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Towards a threshold climate for emergency lower respiratory hospital admissions / Muhammad Saiful Islam, Thierry J. Chaussalet, Naoru Koizumi, Saiful Islam

Environmental Research, Volume: 153, Pages: 41 - 47

Swansea University Author: Saiful Islam

Abstract

Identification of 'cut-points' or thresholds of climate factors would play a crucial role in alerting risks of climate change and providing guidance to policymakers. This study investigated a 'Climate Threshold' for emergency hospital admissions of chronic lower respiratory disea...

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Published in: Environmental Research
ISSN: 00139351
Published: 2017
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URI: https://cronfa.swan.ac.uk/Record/cronfa31260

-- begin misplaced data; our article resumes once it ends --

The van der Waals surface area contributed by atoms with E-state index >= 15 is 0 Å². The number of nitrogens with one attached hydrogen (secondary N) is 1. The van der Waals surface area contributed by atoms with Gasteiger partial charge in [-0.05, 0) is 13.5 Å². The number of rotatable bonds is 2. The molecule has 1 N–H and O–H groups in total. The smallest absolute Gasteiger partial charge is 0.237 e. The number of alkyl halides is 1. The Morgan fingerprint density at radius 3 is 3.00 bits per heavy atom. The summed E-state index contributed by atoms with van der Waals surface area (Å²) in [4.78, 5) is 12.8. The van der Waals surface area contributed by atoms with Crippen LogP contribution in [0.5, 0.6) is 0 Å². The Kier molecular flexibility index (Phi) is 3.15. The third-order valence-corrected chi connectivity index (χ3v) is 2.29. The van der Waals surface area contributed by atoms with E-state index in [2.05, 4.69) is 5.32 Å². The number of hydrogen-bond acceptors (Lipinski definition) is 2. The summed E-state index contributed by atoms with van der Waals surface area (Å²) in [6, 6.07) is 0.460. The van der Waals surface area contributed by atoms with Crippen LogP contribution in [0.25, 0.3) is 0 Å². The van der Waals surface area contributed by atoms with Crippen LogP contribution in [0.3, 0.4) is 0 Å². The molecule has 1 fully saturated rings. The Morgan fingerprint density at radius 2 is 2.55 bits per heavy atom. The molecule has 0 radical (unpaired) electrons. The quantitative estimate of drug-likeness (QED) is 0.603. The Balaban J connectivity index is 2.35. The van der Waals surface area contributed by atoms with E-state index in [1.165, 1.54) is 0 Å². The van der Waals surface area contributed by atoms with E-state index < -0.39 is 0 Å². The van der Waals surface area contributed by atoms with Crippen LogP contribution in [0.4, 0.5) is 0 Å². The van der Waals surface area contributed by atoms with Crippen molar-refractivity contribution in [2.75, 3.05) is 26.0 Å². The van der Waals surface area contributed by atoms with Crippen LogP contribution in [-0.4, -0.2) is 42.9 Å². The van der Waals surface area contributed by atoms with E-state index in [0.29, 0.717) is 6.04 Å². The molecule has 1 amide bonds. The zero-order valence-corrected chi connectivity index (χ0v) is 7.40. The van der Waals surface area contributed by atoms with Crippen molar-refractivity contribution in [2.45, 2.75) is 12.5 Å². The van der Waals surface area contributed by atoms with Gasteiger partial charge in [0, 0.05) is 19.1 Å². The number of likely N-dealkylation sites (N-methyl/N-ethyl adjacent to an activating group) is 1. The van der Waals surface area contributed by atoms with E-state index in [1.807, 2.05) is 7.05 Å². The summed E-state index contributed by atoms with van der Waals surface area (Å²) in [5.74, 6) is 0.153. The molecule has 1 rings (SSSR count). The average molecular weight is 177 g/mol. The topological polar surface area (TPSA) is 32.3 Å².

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spelling 2017-01-06T10:01:00.5817320 v2 31260 2016-11-25 Towards a threshold climate for emergency lower respiratory hospital admissions 4157d27b800a8357873bdfc9c71bd596 0000-0003-3182-8487 Saiful Islam Saiful Islam true false 2016-11-25 HDAT Identification of 'cut-points' or thresholds of climate factors would play a crucial role in alerting risks of climate change and providing guidance to policymakers. This study investigated a 'Climate Threshold' for emergency hospital admissions of chronic lower respiratory diseases by using a distributed lag non-linear model (DLNM). We analyseda unique longitudinal dataset (10 years, 2000-2009) on emergency hospital admissions, climate, and pollution factors for the Greater London. Our study extends existing work on this topic by considering non-linearity, lag effects between climate factors and disease exposure within the DLNM model considering B-spline as smoothing technique. The final model also considered natural cubic splines of time since exposure and 'day of the week' as confounding factors. The results of DLNM indicated a significant improvement in model fitting compared to a typical GLM model. The final model identified the thresholds of several climate factors including: high temperature (≥270C), low relative humidity (≤ 40%), high Pm10 level (≥70-μg/m3), low wind speed (≤ 2 knots) and high rainfall (≥30mm). Beyond the threshold values, a significantly higher number of emergency admissions due to lower respiratory problems would be expected within the following 2-3 days after the climate shift in the Greater London. The approach will be useful to initiate 'region and disease specific' climate mitigation plans. It will help identify spatial hot spots and the most sensitive areas and population due to climate change, and will eventually lead towards a diversified health warning system tailored to specific climate zones and populations. Journal Article Environmental Research 153 41 47 00139351 Climate Change; Threshold; Delayed model; Emergency hospital admissions; Hospital Episode Statistics; Health warning System. 1 2 2017 2017-02-01 10.1016/j.envres.2016.11.011 http://www.sciencedirect.com/science/article/pii/S0013935116310684 COLLEGE NANME Health Data Science COLLEGE CODE HDAT Swansea University 2017-01-06T10:01:00.5817320 2016-11-25T14:27:53.7406014 Swansea University Medical School Medicine Muhammad Saiful Islam 1 Thierry J. Chaussalet 2 Naoru Koizumi 3 Saiful Islam 0000-0003-3182-8487 4 0031260-25112016141441.pdf FinalVersionPrior2Publication.pdf 2016-11-25T14:14:41.0800000 Output 891222 application/pdf Accepted Manuscript true 2017-11-25T00:00:00.0000000 Unable to open file true